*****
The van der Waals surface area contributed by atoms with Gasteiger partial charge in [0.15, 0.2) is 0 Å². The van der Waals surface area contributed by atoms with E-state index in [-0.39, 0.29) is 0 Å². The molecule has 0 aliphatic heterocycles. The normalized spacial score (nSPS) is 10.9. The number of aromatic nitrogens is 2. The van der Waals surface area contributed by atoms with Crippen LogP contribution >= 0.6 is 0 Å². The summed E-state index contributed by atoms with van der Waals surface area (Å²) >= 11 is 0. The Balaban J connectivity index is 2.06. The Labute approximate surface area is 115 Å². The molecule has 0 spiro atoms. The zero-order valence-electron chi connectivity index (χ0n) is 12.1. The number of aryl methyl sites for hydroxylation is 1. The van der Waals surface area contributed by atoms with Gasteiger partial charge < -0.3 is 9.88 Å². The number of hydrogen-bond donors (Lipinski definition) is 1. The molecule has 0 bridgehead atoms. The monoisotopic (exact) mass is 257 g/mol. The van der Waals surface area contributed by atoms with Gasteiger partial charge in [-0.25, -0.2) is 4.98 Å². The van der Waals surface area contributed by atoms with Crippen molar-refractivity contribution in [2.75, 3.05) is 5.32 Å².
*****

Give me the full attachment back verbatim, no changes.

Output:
The van der Waals surface area contributed by atoms with Gasteiger partial charge in [0.15, 0.2) is 0 Å². The van der Waals surface area contributed by atoms with E-state index in [-0.39, 0.29) is 0 Å². The molecule has 0 aliphatic heterocycles. The normalized spacial score (nSPS) is 10.9. The number of aromatic nitrogens is 2. The van der Waals surface area contributed by atoms with Crippen LogP contribution >= 0.6 is 0 Å². The summed E-state index contributed by atoms with van der Waals surface area (Å²) >= 11 is 0. The Balaban J connectivity index is 2.06. The Labute approximate surface area is 115 Å². The molecule has 0 spiro atoms. The zero-order valence-electron chi connectivity index (χ0n) is 12.1. The number of aryl methyl sites for hydroxylation is 1. The van der Waals surface area contributed by atoms with Gasteiger partial charge < -0.3 is 9.88 Å². The number of hydrogen-bond donors (Lipinski definition) is 1. The molecule has 0 bridgehead atoms. The monoisotopic (exact) mass is 257 g/mol. The van der Waals surface area contributed by atoms with Gasteiger partial charge in [-0.25, -0.2) is 4.98 Å². The van der Waals surface area contributed by atoms with Crippen molar-refractivity contribution in [2.75, 3.05) is 5.32 Å².